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National Voices urges the Department of Health and Social Care to pause the NHS Constitution consultation process

National Voices and the Richmond Group of Charities, supported by 71 patient charities, have today issued a joint statement calling for the NHS Constitution consultation process to be urgently paused, amid concerns regarding accessibility and the disruption to this process following the General Election announcement.

  • Health inequalities
  • Communication and administration

The NHS Constitution consultation is one of the most important health consultations in the last decade, as it sets out the principles, values, rights and pledges underpinning the NHS for the next ten years. As of 27 May 2024, according to YouGov, 45% of people polled consider health to be the most important issue facing the country, ranking only below the economy at 51%. 

Yet the recent General Election announcement will disrupt the consultation and people’s ability to respond. In order to comply with rules and regulations around the election, the Department of Health and Social Care will cease any planned promotion of the consultation, which up to this point has already been significantly lacking.  

As a result, in a joint statement issued today, National Voices and the Richmond Group of Charities, along with 71 patient charities, call for the process to be paused and/or extended for an appropriate period beyond the election on 5 July. 

The NHS Constitution consultation aims to hear from patients, carers, NHS staff and the public. However, the consultation process falls worryingly short in terms of accessibility and we have estimated that as many as a quarter of the population are excluded from being able to respond and have their say on a document that will directly impact their experience of healthcare. 

The ways in which the consultation falls short are as follows:  

  • It is only being conducted online, excluding 8.5 million people lacking basic digital skills, and people who cannot afford online access.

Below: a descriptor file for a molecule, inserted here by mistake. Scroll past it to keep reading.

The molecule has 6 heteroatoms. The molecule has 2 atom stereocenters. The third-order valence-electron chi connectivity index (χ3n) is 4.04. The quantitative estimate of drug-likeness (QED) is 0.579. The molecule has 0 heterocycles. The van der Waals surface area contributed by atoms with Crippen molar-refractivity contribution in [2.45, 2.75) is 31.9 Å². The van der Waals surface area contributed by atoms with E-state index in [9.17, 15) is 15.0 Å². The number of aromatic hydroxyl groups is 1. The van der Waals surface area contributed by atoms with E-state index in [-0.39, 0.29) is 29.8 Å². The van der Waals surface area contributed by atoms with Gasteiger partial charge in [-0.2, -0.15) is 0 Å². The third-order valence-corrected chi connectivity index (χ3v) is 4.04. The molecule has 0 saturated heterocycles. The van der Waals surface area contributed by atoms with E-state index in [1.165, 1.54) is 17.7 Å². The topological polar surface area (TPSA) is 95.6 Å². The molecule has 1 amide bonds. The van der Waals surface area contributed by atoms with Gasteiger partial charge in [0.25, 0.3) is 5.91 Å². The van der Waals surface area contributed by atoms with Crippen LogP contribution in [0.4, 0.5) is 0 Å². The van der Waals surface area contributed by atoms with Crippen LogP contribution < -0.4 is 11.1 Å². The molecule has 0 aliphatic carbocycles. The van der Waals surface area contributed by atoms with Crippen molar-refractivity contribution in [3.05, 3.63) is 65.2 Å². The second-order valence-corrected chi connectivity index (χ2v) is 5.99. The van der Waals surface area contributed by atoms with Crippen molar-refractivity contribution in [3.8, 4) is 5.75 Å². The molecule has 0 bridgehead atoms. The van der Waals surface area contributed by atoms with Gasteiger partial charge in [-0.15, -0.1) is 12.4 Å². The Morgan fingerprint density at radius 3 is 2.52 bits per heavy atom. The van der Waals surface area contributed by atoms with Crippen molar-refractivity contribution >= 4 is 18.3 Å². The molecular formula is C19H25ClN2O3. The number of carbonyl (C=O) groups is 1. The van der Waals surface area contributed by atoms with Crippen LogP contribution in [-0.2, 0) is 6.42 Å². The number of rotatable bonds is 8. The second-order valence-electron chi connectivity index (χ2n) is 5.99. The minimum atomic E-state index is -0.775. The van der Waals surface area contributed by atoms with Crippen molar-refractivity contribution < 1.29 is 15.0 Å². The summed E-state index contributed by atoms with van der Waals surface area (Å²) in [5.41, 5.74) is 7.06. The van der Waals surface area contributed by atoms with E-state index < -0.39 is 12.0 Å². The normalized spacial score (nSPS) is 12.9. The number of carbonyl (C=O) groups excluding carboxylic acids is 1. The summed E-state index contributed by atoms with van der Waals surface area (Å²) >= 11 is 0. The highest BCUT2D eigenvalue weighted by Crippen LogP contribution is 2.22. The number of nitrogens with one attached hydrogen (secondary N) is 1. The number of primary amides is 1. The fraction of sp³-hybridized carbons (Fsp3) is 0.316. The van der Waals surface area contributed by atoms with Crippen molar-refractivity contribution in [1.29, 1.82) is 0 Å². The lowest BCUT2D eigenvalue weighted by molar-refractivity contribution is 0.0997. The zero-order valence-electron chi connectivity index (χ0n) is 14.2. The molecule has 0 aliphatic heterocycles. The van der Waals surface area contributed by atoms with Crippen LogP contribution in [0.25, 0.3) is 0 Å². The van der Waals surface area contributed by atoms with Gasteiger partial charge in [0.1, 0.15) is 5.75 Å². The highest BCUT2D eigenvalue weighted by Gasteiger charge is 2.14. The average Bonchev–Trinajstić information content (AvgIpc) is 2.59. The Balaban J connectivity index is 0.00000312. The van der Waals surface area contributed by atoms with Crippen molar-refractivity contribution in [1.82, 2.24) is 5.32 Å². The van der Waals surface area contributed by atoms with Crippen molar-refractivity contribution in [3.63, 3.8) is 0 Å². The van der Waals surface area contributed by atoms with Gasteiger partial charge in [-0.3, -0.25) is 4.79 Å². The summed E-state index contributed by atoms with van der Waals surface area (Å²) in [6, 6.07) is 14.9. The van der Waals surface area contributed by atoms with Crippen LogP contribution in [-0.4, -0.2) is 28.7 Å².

• The language used is very technical, estimated to require a reading age of 15-18 years. 
  • There are no translated versions available. 
  • There is no support for BSL users, excluding Deaf people who face significant health inequalities. 

Jacob Lant, Chief Executive of National Voices says:

Everyone should be able to have their say on the next ten years of the NHS, especially individuals and groups facing health inequalities.  

The numerous ways in which the consultation is inaccessible, and calling a general election halfway through the response period, preventing any further promotion of the consultation, means it will be unable to achieve this key aim.

Such an important document should be shaped by the next government, following the outcome of the general election, who will have a clear mandate for any proposed changes.  

The next government should then restart this vital conversation with the public, ensuring that nobody is excluded.

Duleep Allirajah, Chief Executive of the Richmond Group of Charities says:

The 10-year review of the NHS Constitution could be an opportunity for a meaningful public conversation about what our future health service should look like. Yet that opportunity will be squandered if the Department for Health and Social Care presses ahead with a consultation process that is frankly inadequate and tokenistic.